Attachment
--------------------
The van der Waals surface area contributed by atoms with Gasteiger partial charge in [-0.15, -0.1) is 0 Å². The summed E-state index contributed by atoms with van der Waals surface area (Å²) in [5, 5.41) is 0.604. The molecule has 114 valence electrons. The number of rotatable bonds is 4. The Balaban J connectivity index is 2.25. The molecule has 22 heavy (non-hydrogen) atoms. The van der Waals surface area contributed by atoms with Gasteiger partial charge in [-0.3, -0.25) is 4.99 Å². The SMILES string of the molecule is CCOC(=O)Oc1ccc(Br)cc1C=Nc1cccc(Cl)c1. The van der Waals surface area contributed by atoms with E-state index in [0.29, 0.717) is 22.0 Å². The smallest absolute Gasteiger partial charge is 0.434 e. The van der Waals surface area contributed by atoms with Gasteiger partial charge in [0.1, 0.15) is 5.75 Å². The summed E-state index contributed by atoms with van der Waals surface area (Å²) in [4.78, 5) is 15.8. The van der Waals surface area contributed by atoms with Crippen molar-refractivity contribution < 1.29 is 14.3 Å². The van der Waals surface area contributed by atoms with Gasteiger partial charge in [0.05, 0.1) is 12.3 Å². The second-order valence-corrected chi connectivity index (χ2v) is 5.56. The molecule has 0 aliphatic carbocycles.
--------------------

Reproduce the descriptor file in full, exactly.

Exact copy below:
The van der Waals surface area contributed by atoms with Gasteiger partial charge in [-0.15, -0.1) is 0 Å². The summed E-state index contributed by atoms with van der Waals surface area (Å²) in [5, 5.41) is 0.604. The molecule has 114 valence electrons. The number of rotatable bonds is 4. The Balaban J connectivity index is 2.25. The molecule has 22 heavy (non-hydrogen) atoms. The van der Waals surface area contributed by atoms with Gasteiger partial charge in [-0.3, -0.25) is 4.99 Å². The SMILES string of the molecule is CCOC(=O)Oc1ccc(Br)cc1C=Nc1cccc(Cl)c1. The van der Waals surface area contributed by atoms with E-state index in [0.29, 0.717) is 22.0 Å². The smallest absolute Gasteiger partial charge is 0.434 e. The van der Waals surface area contributed by atoms with Gasteiger partial charge in [0.1, 0.15) is 5.75 Å². The summed E-state index contributed by atoms with van der Waals surface area (Å²) in [4.78, 5) is 15.8. The van der Waals surface area contributed by atoms with Crippen molar-refractivity contribution < 1.29 is 14.3 Å². The van der Waals surface area contributed by atoms with Gasteiger partial charge in [0.05, 0.1) is 12.3 Å². The second-order valence-corrected chi connectivity index (χ2v) is 5.56. The molecule has 0 aliphatic carbocycles.